Johns Hopkins University has released data on its Early Decision pool for the Class of 2021 and we’ve got it for our readers. In all, 591 students who applied Early Decision to the Baltimore-based school have been offered admission to be members of the Johns Hopkins Class of 2021. Congratulations to our students who are among the 591! These 591 students were selected out of a batch of 1,934 applicants to the university (5 more than for the last Early Decision cycle at JHU!), marking an admission rate of about 30.5%.
Johns Hopkins University loves its wind surfers, its science researchers, and its social activists.
But admissions statistics are only so interesting. We love it when colleges tout the students in their incoming classes with more specifics. As Johns Hopkins writes of its incoming class, “This group of early decision applicants includes nationally recognized researchers, innovators in various fields, artists, published authors, and social activists. Among them are the author of a bilingual cookbook, the founder of a non-profit that raises money for girls from low-income families who are interested in STEM fields, a nationally-ranked fencer, a children’s book writer, an advocate for food allergy laws, and an internationally competitive windsurfer.” At Ivy Coach, we have a long history of our students being personally referenced in these very kinds of admissions releases. It’s a great point of pride for us!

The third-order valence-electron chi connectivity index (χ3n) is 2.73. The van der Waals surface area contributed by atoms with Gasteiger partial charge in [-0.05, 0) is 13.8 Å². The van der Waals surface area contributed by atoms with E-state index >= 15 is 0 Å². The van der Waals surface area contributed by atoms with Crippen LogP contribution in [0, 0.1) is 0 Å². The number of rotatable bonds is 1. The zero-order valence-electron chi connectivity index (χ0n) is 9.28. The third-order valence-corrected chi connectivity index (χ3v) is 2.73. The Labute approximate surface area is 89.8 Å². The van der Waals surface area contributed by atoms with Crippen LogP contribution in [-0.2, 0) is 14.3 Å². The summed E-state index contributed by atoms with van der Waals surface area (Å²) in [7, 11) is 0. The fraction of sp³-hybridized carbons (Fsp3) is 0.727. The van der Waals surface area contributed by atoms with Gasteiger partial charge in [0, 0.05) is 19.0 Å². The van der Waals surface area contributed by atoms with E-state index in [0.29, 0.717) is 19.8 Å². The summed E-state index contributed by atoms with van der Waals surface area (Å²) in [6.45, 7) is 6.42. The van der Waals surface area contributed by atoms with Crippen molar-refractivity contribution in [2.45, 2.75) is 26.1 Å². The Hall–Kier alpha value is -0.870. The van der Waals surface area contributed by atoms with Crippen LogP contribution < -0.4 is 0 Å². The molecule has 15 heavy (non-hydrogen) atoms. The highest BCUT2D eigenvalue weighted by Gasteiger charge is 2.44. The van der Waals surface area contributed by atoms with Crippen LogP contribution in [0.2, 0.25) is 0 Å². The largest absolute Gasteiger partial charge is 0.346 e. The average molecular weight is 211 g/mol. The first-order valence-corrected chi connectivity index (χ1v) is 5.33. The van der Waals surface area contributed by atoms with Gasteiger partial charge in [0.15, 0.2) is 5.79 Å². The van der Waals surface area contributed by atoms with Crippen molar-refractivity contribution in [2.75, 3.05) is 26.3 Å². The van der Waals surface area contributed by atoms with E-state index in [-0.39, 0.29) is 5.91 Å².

Congratulations to our students at Ivy Coach who have been admitted to be members of the Johns Hopkins Class of 2021. Go Blue Jays!
Ivy Coach is featured today in America’s oldest college newspaper, “The Dartmouth.” In the piece in Dartmouth College’s newspaper written by Joyce Lee entitled “Early decision students to comprise 47 percent of class,” the Founder of Ivy Coach, Bev Taylor, praises Dartmouth for its outreach in the last couple of years in particular to international applicants. While Dartmouth, like just about all highly selective colleges, have been trying to woo international applicants for many years, Dartmouth in particular has made strides in this department over the last few years and we’ve taken notice.
As Lee writes, “Bev Taylor, founder of college admissions consulting firm Ivy Coach, said that Dartmouth has been working to have more international applicants and has seen an increase in its application numbers over the past two years. She said that the increase in applications and their quality, as well as the diversity in the pool, was cause for praise.”